Trey Songz at the Hammersmith Apollo
“Do you love me?” asked the 28-year-old Virginia-born casanova of R ‘n’ B, Trey Songz, mere minutes after taking the stage at the famed Hammersmith venue. The crazed affirmative response came as no surprise. This was the second of three sold-out London shows, and the pulsating audience, comprised mostly of insatiable teens and some equally excited older ladies, showed no sign of wavering in their sometimes rabid adoration for the (quite literally) glistening star.
Accompanied by an enthusiastic backing band and obligatory rambunctious backing dancers, it was clear that Mr Songz was setting up for two hours of unadulterated seduction, with a few “bread-and-butter-beats” thrown in to satisfy the boyfriends. Proudly clad in a Michael Jackson-inspired biker jacket, Songz controlled the audience with endearingly charismatic hubris. The lower the zip on his jacket went, the shriller the screams became. The higher and longer the Usher-influenced vocal ran, the lower the audience’s hearts fell. This was the work of a pro.
Sadly, this dedication to aesthetic tended to undermine the musical fluidity, resulting in ten minutes of indulgence with more striptease than audible evidence for such huge commercial success. Mid-way through the set, the confident singer was lowered below the stage, slowly removing his shirt as he went, whipping the audience into a frenzy, with impassioned booing at his departure. The time-filling projected clip that followed can only be described as unabashed pandering: black and white footage of the singer in various stages of female-assisted uncouthness, verging on the vulgar. Not for the faint of heart.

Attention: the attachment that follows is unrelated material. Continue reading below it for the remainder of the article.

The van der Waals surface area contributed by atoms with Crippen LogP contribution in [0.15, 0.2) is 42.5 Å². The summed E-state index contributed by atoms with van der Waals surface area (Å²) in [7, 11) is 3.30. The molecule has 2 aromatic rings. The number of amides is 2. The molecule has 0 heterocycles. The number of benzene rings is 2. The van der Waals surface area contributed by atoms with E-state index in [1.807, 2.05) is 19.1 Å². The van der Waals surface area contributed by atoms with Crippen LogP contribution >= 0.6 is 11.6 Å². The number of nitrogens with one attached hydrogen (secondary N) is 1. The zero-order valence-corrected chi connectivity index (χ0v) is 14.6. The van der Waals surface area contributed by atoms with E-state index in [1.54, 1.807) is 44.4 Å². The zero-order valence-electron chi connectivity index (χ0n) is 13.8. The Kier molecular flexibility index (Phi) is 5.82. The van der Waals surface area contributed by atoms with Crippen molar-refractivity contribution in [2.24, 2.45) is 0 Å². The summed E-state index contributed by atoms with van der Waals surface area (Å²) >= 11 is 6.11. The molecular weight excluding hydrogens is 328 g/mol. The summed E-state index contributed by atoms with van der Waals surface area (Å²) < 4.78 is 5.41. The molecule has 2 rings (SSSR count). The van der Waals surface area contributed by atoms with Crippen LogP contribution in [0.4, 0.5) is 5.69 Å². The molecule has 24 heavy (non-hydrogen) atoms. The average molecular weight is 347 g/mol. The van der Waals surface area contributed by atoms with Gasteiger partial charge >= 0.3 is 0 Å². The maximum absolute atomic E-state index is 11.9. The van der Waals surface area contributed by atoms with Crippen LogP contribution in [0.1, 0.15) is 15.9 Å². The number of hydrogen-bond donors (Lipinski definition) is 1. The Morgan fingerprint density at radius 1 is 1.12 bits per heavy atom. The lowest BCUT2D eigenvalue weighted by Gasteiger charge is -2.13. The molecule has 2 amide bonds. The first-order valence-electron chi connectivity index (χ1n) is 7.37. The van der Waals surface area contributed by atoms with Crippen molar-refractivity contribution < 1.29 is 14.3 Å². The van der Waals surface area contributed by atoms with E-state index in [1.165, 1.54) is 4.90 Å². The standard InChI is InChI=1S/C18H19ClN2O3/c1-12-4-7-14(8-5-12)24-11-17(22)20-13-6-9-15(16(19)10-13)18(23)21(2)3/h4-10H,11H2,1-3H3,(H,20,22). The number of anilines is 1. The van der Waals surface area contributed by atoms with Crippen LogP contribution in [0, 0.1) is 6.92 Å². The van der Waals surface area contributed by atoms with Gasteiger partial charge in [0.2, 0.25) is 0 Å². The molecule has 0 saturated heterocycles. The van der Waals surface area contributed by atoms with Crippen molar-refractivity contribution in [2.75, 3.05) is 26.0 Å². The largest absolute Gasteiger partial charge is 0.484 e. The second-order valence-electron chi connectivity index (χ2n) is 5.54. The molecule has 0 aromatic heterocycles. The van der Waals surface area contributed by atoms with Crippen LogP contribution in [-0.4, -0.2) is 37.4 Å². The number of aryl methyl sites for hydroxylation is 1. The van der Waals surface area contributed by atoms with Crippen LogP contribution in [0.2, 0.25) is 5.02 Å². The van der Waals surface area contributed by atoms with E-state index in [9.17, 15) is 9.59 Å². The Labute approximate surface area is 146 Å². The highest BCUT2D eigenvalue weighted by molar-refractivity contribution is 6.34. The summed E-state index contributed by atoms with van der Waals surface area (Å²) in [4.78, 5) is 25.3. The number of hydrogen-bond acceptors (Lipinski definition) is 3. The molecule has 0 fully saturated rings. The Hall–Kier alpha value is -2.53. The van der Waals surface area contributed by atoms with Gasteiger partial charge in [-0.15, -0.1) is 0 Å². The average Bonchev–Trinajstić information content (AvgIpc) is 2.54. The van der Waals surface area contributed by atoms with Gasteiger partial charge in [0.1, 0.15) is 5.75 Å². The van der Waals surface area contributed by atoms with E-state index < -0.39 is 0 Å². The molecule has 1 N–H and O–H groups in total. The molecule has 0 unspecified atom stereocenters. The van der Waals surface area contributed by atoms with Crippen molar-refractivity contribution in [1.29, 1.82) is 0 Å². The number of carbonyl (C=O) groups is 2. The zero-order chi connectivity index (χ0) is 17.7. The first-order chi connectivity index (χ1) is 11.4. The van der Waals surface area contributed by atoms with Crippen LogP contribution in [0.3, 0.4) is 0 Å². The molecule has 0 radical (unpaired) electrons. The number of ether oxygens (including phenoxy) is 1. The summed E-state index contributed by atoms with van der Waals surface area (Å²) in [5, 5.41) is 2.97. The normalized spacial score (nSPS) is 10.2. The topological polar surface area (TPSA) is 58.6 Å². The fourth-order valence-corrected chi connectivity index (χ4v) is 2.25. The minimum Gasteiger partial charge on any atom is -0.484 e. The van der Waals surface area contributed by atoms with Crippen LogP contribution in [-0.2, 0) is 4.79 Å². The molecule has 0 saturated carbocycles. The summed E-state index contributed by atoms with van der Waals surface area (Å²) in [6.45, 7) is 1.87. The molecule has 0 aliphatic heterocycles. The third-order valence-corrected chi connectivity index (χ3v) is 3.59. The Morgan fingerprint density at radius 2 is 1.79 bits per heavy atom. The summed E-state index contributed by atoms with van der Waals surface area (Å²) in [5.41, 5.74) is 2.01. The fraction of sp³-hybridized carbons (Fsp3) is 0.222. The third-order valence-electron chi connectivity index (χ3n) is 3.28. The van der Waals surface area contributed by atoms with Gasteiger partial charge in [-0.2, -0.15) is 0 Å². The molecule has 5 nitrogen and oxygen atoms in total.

Just as the peacock display was being worked to infinitum, the “chanteur” burst back onstage with falsetto and vigour to the kinetic second single Simply Amazing, injecting a much needed bolt of energy. Things carried on improving with two more comparatively electronic tracks, their potency supported by generous strobe lighting. However, no light shone as bright as the eyes of the devoted young fan selected to join Songz onstage. “I do this all for you, the fans. You love me and I love you,” he claimed, anointing the shaking girl with his gold neck-chain and sweaty tank-top. And boy, did she and the rest of the 3,000 devotees believe him.
Although Songz’ lyrics claimed he, “only came here for the b****** and the drinks,” behind his lack of tact and subtlety, it’s clear there is a mutual respect and symbiotic need between the fan and idol that no momentary mic failure, or need for musical edge can taint. Without encore, Songz left the stage with a victorious message: “I feel amazing”. And by the looks on his fans’ faces leaving the show, so did they.
Photos: Helen Parish
Watch the video for Simply Amazing here: